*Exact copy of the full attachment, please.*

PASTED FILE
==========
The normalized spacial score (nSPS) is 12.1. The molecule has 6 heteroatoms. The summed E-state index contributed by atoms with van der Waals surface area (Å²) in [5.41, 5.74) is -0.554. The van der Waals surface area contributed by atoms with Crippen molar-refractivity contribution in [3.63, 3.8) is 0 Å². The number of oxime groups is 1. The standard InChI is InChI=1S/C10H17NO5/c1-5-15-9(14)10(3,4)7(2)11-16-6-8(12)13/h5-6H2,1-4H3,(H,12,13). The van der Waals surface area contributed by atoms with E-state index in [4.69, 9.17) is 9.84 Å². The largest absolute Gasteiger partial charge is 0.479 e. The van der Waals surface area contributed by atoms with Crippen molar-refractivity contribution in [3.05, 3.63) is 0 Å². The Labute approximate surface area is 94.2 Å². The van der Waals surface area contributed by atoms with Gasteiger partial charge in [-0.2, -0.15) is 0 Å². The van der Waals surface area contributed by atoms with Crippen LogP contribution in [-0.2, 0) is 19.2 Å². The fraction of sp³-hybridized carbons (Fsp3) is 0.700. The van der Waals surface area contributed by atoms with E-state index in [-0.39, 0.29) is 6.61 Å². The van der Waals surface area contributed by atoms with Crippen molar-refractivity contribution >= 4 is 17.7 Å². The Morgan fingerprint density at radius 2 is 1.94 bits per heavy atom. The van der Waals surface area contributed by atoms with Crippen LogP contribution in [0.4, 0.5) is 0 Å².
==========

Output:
The normalized spacial score (nSPS) is 12.1. The molecule has 6 heteroatoms. The summed E-state index contributed by atoms with van der Waals surface area (Å²) in [5.41, 5.74) is -0.554. The van der Waals surface area contributed by atoms with Crippen molar-refractivity contribution in [3.63, 3.8) is 0 Å². The number of oxime groups is 1. The standard InChI is InChI=1S/C10H17NO5/c1-5-15-9(14)10(3,4)7(2)11-16-6-8(12)13/h5-6H2,1-4H3,(H,12,13). The van der Waals surface area contributed by atoms with E-state index in [4.69, 9.17) is 9.84 Å². The largest absolute Gasteiger partial charge is 0.479 e. The van der Waals surface area contributed by atoms with Crippen molar-refractivity contribution in [3.05, 3.63) is 0 Å². The Labute approximate surface area is 94.2 Å². The van der Waals surface area contributed by atoms with Gasteiger partial charge in [-0.2, -0.15) is 0 Å². The van der Waals surface area contributed by atoms with Crippen LogP contribution in [-0.2, 0) is 19.2 Å². The fraction of sp³-hybridized carbons (Fsp3) is 0.700. The van der Waals surface area contributed by atoms with E-state index in [-0.39, 0.29) is 6.61 Å². The van der Waals surface area contributed by atoms with Crippen molar-refractivity contribution >= 4 is 17.7 Å². The Morgan fingerprint density at radius 2 is 1.94 bits per heavy atom. The van der Waals surface area contributed by atoms with Crippen LogP contribution in [0.4, 0.5) is 0 Å².